Irrigation water management is crucial for agricultural production and livelihood security in Morocco as in many other parts of the world. For the implementation of an effective water management, knowledge about farmers' demand for irrigation water is crucial to assess reactions to water pricing policy, to establish a cost-benefit analysis of water supply investments or to determine the optimal water allocation between different users. Previously used econometric methods providing this information often have prohibitive data requirements. In this paper, the Contingent Valuation Method (CVM) is adjusted to derive a demand function for irrigation water along farmers' willingness to pay for one additional unit of surface water or groundwater. An application in the Middle Drâa Valley in Morocco shows that the method provides reasonable results in an environment with limited data availability. For analysing the censored survey data, the Least Absolute Deviation estimator was found to be a more suitable alternative to the Tobit model as errors are heteroscedastic and non-normally distributed. The adjusted CVM to derive demand functions is especially attractive for water scarce countries under limited data availability.

  16. Estimated Yield of Some Alternative Crops Under Varying Irrigation in Northeast Colorado

    Technology Transfer Automated Retrieval System (TEKTRAN)

    Much of the irrigated acres in northeastern Colorado are devoted to corn grain production. Diversifying irrigated agricultural production in this region could result in water savings if alternative crops were grown that have lower water requirements than corn. Making such crop choice decisions initi...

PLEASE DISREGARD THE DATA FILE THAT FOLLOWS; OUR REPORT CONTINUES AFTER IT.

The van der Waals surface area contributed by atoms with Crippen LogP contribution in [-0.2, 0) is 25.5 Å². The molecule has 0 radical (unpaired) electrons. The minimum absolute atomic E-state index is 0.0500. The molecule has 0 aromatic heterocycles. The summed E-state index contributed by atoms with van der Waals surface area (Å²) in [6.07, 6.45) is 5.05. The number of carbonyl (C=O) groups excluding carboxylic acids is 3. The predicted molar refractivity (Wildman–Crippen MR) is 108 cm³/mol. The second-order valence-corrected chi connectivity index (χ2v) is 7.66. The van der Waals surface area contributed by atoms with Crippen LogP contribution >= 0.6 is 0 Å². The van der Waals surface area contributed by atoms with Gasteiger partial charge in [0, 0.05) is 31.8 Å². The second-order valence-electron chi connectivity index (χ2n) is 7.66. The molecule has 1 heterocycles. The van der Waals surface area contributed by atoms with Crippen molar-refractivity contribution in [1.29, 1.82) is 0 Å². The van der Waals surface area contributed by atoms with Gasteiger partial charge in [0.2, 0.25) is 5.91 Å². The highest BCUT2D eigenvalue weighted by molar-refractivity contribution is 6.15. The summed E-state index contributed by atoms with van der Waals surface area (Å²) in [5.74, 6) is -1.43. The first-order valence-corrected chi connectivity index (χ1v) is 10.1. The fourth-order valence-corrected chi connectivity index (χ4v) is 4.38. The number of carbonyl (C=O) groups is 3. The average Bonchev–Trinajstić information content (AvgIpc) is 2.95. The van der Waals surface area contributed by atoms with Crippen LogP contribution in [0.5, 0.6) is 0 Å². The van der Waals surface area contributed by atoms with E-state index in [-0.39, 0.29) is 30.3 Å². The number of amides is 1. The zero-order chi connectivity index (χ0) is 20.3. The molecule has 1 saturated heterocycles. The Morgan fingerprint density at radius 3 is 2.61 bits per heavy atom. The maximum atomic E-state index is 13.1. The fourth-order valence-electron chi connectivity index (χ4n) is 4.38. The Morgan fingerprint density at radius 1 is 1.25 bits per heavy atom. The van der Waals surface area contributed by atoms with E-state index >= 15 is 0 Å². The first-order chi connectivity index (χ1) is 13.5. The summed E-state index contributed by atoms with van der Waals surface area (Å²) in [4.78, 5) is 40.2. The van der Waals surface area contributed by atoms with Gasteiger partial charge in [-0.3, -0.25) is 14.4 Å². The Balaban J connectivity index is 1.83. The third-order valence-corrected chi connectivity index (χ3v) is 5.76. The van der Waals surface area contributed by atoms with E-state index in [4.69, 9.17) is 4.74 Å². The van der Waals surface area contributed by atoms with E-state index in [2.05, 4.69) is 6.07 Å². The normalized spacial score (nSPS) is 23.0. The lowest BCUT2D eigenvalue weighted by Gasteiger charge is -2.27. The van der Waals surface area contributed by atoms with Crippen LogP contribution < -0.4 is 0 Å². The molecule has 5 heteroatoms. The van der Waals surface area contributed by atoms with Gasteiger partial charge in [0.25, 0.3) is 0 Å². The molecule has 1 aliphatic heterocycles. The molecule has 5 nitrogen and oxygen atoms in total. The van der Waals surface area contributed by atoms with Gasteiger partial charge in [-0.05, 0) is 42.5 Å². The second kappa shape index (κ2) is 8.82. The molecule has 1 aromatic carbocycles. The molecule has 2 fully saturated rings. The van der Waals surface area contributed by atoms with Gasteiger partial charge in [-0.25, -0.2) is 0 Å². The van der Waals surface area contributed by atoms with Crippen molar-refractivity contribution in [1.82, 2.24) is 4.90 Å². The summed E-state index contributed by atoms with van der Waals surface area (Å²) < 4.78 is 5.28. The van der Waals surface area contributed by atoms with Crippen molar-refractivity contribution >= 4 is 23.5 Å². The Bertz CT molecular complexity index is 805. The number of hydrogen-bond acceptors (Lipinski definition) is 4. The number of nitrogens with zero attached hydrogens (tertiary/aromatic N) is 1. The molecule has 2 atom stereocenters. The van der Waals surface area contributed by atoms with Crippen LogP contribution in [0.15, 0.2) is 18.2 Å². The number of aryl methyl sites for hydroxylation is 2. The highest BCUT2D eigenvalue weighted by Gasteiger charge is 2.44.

17. Improving estimates of N and P loads in irrigation water from swine manure lagoons

    Technology Transfer Automated Retrieval System (TEKTRAN)

    The implementation of nutrient management plans (NMPs) for confined animal feeding operations (CAFOs) requires recording N and P loads from land-applied manure, including nutrients applied in irrigation water from manure treatment lagoons. By regulation, lagoon irrigation water nutrient records in ...

  18. Gaussian processes-based predictive models to estimate reference ET from alternative meteorological data sources for irrigation scheduling

    Technology Transfer Automated Retrieval System (TEKTRAN)

    Accurate estimates of daily crop evapotranspiration (ET) are needed for efficient irrigation management, especially in arid and semi-arid irrigated regions where crop water demand exceeds rainfall. The impact of inaccurate ET estimates can be tremendous in both irrigation cost and the increased dema...

  19. Projected irrigation requirements for upland crops using soil moisture model under climate change in South Korea

    Technology Transfer Automated Retrieval System (TEKTRAN)

    An increase in abnormal climate change patterns and unsustainable irrigation in uplands cause drought and affect agricultural water security, crop productivity, and price fluctuations. In this study, we developed a soil moisture model to project irrigation requirements (IR) for upland crops under cl...

  20. Simulation of temporal and spatial distribution of required irrigation water by crop models and the pan evaporation coefficient method

    NASA Astrophysics Data System (ADS)

    Yang, Yan-min; Yang, Yonghui; Han, Shu-min; Hu, Yu-kun

    2009-07-01